Sequencing experiments

The basic workflow for analysing NGS raw data depends on the type of experiment (e.g. RNA-seq or ChIP-seq) but generally involves the following steps:

  1. Mapping of sequence reads to reference genome;
  2. Annotation;
  3. Normalisation and statistical analysis.

Table 2 lists some of the typical file formats that are associated with sequencing experiments in ArrayExpress. FASTQ is the most frequent format in which raw sequencing data are submitted, and ENA converts other sequence data files into FASTQ format.

Table 2 Common raw and processed data formats in NGS experiments

File format Description Software

FASTQ*

Text file storing raw sequence output together with the quality score for each nucleotide in ASCII code.

FastQC, Fastx toolkit (for quality control)
SAM  “Sequence Alignment/Map”. Output of short-read sequence aligners, contains information about the sequence and its alignment to the reference. SAMtools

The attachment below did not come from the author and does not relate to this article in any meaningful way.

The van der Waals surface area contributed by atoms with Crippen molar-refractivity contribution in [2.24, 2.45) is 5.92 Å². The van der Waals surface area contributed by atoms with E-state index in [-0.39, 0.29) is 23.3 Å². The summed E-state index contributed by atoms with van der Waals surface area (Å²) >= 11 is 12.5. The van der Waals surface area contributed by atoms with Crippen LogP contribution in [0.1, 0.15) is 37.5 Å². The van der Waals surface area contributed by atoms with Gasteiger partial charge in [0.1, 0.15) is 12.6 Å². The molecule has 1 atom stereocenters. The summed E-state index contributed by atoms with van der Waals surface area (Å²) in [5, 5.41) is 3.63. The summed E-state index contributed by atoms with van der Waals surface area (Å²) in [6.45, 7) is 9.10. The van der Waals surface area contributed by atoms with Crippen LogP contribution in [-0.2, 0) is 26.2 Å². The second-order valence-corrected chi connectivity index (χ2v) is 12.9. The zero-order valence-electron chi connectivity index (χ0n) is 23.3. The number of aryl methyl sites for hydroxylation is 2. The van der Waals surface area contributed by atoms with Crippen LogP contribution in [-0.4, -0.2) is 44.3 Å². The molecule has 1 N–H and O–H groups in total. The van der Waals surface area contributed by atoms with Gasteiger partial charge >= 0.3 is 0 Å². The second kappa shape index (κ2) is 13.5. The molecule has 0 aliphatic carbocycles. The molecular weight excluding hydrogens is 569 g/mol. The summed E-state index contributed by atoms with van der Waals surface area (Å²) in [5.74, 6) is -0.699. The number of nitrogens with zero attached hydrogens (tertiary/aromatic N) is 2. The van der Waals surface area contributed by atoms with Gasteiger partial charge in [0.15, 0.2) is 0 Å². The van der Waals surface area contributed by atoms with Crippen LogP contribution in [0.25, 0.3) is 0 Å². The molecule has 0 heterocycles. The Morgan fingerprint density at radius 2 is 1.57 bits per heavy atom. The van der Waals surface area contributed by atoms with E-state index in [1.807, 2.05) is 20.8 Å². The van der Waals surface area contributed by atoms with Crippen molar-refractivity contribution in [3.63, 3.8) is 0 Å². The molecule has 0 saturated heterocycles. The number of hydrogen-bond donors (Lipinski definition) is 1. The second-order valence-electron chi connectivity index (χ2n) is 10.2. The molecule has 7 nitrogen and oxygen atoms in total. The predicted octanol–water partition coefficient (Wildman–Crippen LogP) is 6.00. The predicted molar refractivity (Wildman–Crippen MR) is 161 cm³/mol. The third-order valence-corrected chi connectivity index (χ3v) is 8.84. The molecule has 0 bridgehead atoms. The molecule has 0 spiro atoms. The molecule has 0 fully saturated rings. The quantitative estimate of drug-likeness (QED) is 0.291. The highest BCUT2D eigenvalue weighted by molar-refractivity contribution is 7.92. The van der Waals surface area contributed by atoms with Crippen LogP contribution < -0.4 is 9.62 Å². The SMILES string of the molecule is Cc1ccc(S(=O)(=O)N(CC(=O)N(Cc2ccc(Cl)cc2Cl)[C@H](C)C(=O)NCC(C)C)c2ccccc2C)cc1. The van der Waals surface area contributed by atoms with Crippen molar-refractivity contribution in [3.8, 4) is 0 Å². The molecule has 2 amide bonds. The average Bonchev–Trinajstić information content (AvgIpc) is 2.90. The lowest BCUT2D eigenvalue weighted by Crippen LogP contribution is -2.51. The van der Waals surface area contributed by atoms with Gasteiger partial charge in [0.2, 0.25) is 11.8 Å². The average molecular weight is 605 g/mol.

BAM  “Binary Alignment/Map”. See SAM (BAM is more widely used due to smaller file size).  SAMtools
BED  “Browser Extensible Data”. Used for viewing alignments in a genome browser as annotation track. Genome browser e.g. Ensembl (17), UCS (18), IGV (19)
*(typically gzip compressed, extension .fastq.gz or .fq.gz).

Many of the analysis platforms mentioned earlier allow you to perform gene expression analysis starting with raw sequence data. These platforms include R/Bioconductor (20), Galaxy (10) or GenePattern (11). Processed data matrices containing RPKM or similar read count values can be analysed analogous to microarray data. Popular R/Bioconductor packages to perform differential expression analysis of RNA-sequencing data are DESeq2 (21) and edgeR (22).

Analysis workflows

Here you can find tutorials on common analysis workflows for Galaxy and R/Bioconductor.